The first public offering by the newly named band 'Smokie' was promptly banned by Radio One as they felt Pass It Around conjured up visions of extremely nasty drugs. It took quite a long period of time for the 'Smokie' hit machine to slip into gear. In fact the band were actually recording their second album for Chinn and Chapman in Paris when the news came through that their single If You Think You Know How To Love Me had started to sell well in the UK. It eventually peaked at No. 3 and went onto sell millions around the world. 'Smokie' consisting of Chris, Terry, Alan and Pete Spencer on drums spent the next 5 years touring the globe collecting Silver, Gold and Platinum discs almost everywhere they ventured with songs such as Don't Play Your Rock 'n' Roll To Me, Living Next Door To Alice and Oh Carol. The decision to finally call it a day happened typically for Smokie at 35,000 feet on a flight to Sweden to record with one of luscious ladies from Abba. No one could really remember the real reason for the decision "It just seemed to be the right thing to do at the time". Chris went off to pursue a solo career. Terry played with several bands including Peter Goalby (ex Trapeze), John Coughlan (ex Status Quo) and John Verity. Pete went back to song writing and Alan returned to Ilkley in West Yorkshire to await the phone call to summon him back to the band. Four years later, when the call finally came, Alan is quoted as saying "That was a nice long break". He is reputed to not have done too much in the period.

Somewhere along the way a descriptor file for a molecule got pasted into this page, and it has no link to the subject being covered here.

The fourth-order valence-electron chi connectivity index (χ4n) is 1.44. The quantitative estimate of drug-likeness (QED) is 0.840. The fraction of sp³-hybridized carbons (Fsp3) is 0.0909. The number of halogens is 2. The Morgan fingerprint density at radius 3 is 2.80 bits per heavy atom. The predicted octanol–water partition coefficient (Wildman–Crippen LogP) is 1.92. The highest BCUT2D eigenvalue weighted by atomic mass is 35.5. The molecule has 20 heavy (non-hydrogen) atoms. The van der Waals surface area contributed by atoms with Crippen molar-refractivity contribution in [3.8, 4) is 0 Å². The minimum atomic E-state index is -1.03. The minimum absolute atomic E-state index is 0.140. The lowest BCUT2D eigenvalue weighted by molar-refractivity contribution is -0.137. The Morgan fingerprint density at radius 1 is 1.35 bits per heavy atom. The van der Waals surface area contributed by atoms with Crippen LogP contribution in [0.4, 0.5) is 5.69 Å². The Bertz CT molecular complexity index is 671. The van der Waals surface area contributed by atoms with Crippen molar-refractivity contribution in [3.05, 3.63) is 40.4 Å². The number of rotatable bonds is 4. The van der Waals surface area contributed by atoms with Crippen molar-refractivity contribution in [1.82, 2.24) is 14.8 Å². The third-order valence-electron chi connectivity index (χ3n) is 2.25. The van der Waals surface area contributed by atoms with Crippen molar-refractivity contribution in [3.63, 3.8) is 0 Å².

It was the local Yorkshire Musician John Verity who was responsible for the re-birth of 'Smokie' back in 1986. The Bradford City Football Club had just suffered one of the worst disasters in sporting history when the club's main stand caught fire during a match with considerable loss of life. A relief fund for relatives was set up in Bradford and because of their local connections, John Verity invited Smokie to reform for a one-off benefit concert. The concert was a huge success not only for the relief fund but also for Smokie personally. Three days after the concert, Chris Norman rang his old mates to ask the inevitable question "Shall we put Smokie back together again?" An affirmative answer saw our hero's back on the road, touring Germany, Austria and Switzerland, just as successfully as they had done before. They even ventured down under to 'Hogan' country. On the way back from 'Oz', once again, at 35,000 feet, Chris Norman dropped the bombshell that his solo career was now so successful, particularly in West Germany that he could no longer sustain his commitment to the band. Terry and Alan knew the new 'Smokie' could succeed, but how could it be done without Chris? Mr. Norman offered the solution; he had a friend called Alan Barton, who he rated highly as a lead singer. Terry and Alan were not so sure - Alan Barton's musical background was very different to that of 'Smokie' and in the end they said no. However, a few weeks later at Terry's house, Alan Barton was enjoying a small glass of Vimto when a jam session broke out and Mr Barton was called upon to duet with Chris Norman who happened also to be in attendance. What Alan and Terry saw that night instantly convinced them that Mr. Barton was precisely the man for the job and offered him the role of 'lead singer' on the spot. The line up that we knew were: Alan Barton - Lead Vocals/GuitarTerry Uttley - Vocals/Bass GuitarAlan Silson - Vocals/Lead GuitarMartin Bullard - Keyboards andSteve Pinnell - Drums/Percussion So the new 'Smokie' was born and after several irregular sidemen, they now have the line-up we got to know. The 1989 hit album, Boulevard of Broken Dreams went on to firmly establish the line-up which has taken Smokie from strength to strength. In Norway alone the album spent the majority of the year in the top ten album charts, staying at number 1 for a record of 10 weeks. The band toured continuously throughout the year working in Scandinavia, Germany, Austria, Eire and Australia, culminating in a sell-out tour of the UK, their first in their home territory for ten years. 1990 saw the band celebrating with a brand new album Whose Are These Boots a reference to Alan Silson's rather colourful and eccentric choice of footwear. 'Boots' takes the band through yet another musical dimension. Combining the very latest rock technology in the studio with ten highly original songs comprising the writing talents of every band member, resulting in a piece of work that sounds modern, progressive and fresh, yet retaining the musical elements that have allowed Smokie to stay at the top of the musical tree for many many years. Since the 'Boots' album the band have since thrilled us with 18 Carat Gold, Chasing Shadows, echoing the classic Smokie style, which has kept them firmly in the forefront of Europe and Worldwide. Having successfully completed touring Europe, Scandinavia and South Africa and a brand new live video, Smokie were well and truly back. 1993 brought the release of the album Burnin' Ambition which had huge success in Germany. 1994 brought us the ultimate album Celebration a superb album blessed with their old and latest hits, with Can't Cry Hard Enough their newest song, and a favourite with all of the band.